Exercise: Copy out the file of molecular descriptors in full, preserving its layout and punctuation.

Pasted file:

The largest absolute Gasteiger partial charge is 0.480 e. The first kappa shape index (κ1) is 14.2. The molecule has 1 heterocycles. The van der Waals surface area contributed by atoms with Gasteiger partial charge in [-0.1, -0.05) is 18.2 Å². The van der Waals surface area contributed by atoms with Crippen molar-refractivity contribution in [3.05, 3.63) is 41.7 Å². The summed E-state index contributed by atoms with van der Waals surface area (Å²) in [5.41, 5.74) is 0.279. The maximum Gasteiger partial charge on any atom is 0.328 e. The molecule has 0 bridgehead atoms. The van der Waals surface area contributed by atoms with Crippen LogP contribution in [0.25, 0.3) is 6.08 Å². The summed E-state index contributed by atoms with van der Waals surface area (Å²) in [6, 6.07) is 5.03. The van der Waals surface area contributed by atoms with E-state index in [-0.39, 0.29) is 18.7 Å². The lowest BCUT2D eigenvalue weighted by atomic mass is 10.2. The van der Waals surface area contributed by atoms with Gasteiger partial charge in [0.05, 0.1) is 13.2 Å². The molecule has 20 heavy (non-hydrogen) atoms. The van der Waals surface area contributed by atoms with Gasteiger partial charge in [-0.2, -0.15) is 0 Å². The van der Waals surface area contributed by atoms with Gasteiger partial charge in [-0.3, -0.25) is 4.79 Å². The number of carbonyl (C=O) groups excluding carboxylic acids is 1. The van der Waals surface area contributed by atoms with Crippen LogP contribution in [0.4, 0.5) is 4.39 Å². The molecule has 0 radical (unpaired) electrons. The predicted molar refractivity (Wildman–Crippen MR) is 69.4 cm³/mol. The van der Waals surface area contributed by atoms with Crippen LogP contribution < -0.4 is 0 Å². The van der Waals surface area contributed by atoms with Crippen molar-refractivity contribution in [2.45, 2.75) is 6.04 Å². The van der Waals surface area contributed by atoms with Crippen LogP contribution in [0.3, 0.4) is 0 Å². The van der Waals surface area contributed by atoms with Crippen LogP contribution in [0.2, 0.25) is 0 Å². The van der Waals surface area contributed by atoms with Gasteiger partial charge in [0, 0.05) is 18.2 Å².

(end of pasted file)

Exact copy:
The largest absolute Gasteiger partial charge is 0.480 e. The first kappa shape index (κ1) is 14.2. The molecule has 1 heterocycles. The van der Waals surface area contributed by atoms with Gasteiger partial charge in [-0.1, -0.05) is 18.2 Å². The van der Waals surface area contributed by atoms with Crippen molar-refractivity contribution in [3.05, 3.63) is 41.7 Å². The summed E-state index contributed by atoms with van der Waals surface area (Å²) in [5.41, 5.74) is 0.279. The maximum Gasteiger partial charge on any atom is 0.328 e. The molecule has 0 bridgehead atoms. The van der Waals surface area contributed by atoms with Crippen LogP contribution in [0.25, 0.3) is 6.08 Å². The summed E-state index contributed by atoms with van der Waals surface area (Å²) in [6, 6.07) is 5.03. The van der Waals surface area contributed by atoms with E-state index in [-0.39, 0.29) is 18.7 Å². The lowest BCUT2D eigenvalue weighted by atomic mass is 10.2. The van der Waals surface area contributed by atoms with Gasteiger partial charge in [0.05, 0.1) is 13.2 Å². The molecule has 20 heavy (non-hydrogen) atoms. The van der Waals surface area contributed by atoms with Gasteiger partial charge in [-0.2, -0.15) is 0 Å². The van der Waals surface area contributed by atoms with Gasteiger partial charge in [-0.3, -0.25) is 4.79 Å². The number of carbonyl (C=O) groups excluding carboxylic acids is 1. The van der Waals surface area contributed by atoms with Crippen LogP contribution in [0.4, 0.5) is 4.39 Å². The molecule has 0 radical (unpaired) electrons. The predicted molar refractivity (Wildman–Crippen MR) is 69.4 cm³/mol. The van der Waals surface area contributed by atoms with Crippen LogP contribution < -0.4 is 0 Å². The van der Waals surface area contributed by atoms with Crippen molar-refractivity contribution in [2.45, 2.75) is 6.04 Å². The van der Waals surface area contributed by atoms with Crippen LogP contribution in [0.3, 0.4) is 0 Å². The van der Waals surface area contributed by atoms with Crippen LogP contribution in [0.2, 0.25) is 0 Å². The van der Waals surface area contributed by atoms with Gasteiger partial charge in [0, 0.05) is 18.2 Å².